Trade on the Tigris is the Halloween-candy-bucket of games, because it has a little bit of everything and, while you may enjoy the process, it’s likely to leave you feeling just a little “off” as well. Because there’s a lot here. A whole heck of a lot. I didn’t even touch on all of it because, like that one random Mars bar in your candy bucket (when did they start making those again?) there are random little bits in the game which, while extremely delicious, don’t seem to go with anything else and you’re not quite sure how they got there.
Like disaster cards, for example. I didn’t mention these earlier because, really, why would I? They are 5 cards which, after the first round, get shuffled into the basic goods deck. They are all different, and some do, in fact, provide goods, but they all offer up some hardship, or penalty, or a chance to screw over another player (one card allows you to lie 100% about what it is). And these are, like the Mars bar above, delightful and chewy and wonderful. Only there are 5 of them in a game which, as established earlier, contains so many cards they publisher themselves didn’t both to count! So while these add a delightful flavor, they do so in such small doses that they wind up feeling incidental and, since they are so rare, often frustrating because you may get burned by one and never have a chance for revenge.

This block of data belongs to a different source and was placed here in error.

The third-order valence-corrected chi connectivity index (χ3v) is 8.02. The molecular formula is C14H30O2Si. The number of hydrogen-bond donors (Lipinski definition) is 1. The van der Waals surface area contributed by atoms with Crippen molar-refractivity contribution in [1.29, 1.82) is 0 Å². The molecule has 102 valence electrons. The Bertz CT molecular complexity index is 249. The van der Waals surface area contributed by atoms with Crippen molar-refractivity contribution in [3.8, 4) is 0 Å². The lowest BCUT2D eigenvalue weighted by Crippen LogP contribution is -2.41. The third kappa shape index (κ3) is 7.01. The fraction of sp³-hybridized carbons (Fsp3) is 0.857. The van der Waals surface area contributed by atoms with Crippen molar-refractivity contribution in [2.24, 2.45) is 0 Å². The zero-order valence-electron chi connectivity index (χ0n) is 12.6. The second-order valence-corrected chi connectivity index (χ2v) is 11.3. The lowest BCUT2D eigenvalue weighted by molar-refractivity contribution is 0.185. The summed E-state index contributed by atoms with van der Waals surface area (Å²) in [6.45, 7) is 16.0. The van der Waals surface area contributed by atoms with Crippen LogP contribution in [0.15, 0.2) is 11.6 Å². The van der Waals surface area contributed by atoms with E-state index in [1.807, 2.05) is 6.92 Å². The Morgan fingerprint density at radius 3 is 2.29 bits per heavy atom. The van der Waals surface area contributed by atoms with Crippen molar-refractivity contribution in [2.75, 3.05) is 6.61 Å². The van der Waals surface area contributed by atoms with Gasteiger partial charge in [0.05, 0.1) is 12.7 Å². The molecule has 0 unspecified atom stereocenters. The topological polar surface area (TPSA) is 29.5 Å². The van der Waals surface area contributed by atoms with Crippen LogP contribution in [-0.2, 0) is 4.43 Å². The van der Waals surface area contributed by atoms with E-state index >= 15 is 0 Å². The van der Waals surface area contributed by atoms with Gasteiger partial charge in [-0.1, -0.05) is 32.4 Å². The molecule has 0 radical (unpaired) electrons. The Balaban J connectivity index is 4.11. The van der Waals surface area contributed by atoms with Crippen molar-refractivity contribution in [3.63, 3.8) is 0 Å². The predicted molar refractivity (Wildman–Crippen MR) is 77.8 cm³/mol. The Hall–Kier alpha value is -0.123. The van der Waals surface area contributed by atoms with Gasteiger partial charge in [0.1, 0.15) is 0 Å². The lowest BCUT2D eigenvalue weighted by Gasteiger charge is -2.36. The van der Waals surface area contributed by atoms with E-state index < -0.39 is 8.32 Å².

And that’s just one particularly-exemplified example. As a whole, Tigris throws a lot of different concepts and mechanics at you, many of which are good on their own or even well-complemented by a couple of others, but none of which can survive in the massive candy-bucket the game turned into. And don’t get me wrong, I actually enjoyed playing Trade on the Tigris, the problem was I found myself thinking that all the bits that I enjoyed were more fun in other, more streamlined games that gave those mechanics more of a chance to breathe.
That said, there’s a lot of cleverness to the game, which I would absolutely expect of Engelstein and Sturm, and in some ways this makes Trade on the Tigris an ideal starter game. Because for all the bits and pieces you’re given, it’s an extremely intuitive game to learn and teach, and something I could easily see myself using to introduce players to slightly more complicated gaming styles before presenting them with anything heavier like Food Chain Magnate or something more cutthroat like Chinatown.
So, while I definitely have my reservations about Trade on the Tigris, it’s not without value, though I would give it the caveat, and more strongly than most, of “Play before you buy.”
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Disclosure: GeekDad received a copy of this game for review purposes.